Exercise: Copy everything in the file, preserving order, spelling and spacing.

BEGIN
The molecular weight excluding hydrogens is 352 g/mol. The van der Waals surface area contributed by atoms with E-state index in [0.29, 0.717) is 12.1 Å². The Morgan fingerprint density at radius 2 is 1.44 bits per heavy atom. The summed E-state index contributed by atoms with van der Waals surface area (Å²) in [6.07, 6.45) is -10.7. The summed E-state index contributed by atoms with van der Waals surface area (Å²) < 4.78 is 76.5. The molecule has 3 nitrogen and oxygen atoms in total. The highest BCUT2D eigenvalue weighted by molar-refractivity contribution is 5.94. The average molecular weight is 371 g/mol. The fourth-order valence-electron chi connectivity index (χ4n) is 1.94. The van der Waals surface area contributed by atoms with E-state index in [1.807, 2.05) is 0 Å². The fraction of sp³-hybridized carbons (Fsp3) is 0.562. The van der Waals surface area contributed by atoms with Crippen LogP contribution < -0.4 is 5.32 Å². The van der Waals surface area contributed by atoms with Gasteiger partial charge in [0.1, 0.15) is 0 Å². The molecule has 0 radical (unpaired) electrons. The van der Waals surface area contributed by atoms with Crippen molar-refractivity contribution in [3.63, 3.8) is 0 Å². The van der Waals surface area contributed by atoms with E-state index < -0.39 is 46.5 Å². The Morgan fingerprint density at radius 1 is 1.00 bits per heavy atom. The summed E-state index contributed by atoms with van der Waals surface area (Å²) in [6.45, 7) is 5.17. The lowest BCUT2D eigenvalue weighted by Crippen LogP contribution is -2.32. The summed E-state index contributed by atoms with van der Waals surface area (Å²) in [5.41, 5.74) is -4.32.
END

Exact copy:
The molecular weight excluding hydrogens is 352 g/mol. The van der Waals surface area contributed by atoms with E-state index in [0.29, 0.717) is 12.1 Å². The Morgan fingerprint density at radius 2 is 1.44 bits per heavy atom. The summed E-state index contributed by atoms with van der Waals surface area (Å²) in [6.07, 6.45) is -10.7. The summed E-state index contributed by atoms with van der Waals surface area (Å²) < 4.78 is 76.5. The molecule has 3 nitrogen and oxygen atoms in total. The highest BCUT2D eigenvalue weighted by molar-refractivity contribution is 5.94. The average molecular weight is 371 g/mol. The fourth-order valence-electron chi connectivity index (χ4n) is 1.94. The van der Waals surface area contributed by atoms with E-state index in [1.807, 2.05) is 0 Å². The fraction of sp³-hybridized carbons (Fsp3) is 0.562. The van der Waals surface area contributed by atoms with Crippen LogP contribution < -0.4 is 5.32 Å². The van der Waals surface area contributed by atoms with Gasteiger partial charge in [0.1, 0.15) is 0 Å². The molecule has 0 radical (unpaired) electrons. The van der Waals surface area contributed by atoms with Crippen molar-refractivity contribution in [3.63, 3.8) is 0 Å². The van der Waals surface area contributed by atoms with E-state index < -0.39 is 46.5 Å². The Morgan fingerprint density at radius 1 is 1.00 bits per heavy atom. The summed E-state index contributed by atoms with van der Waals surface area (Å²) in [6.45, 7) is 5.17. The lowest BCUT2D eigenvalue weighted by Crippen LogP contribution is -2.32. The summed E-state index contributed by atoms with van der Waals surface area (Å²) in [5.41, 5.74) is -4.32.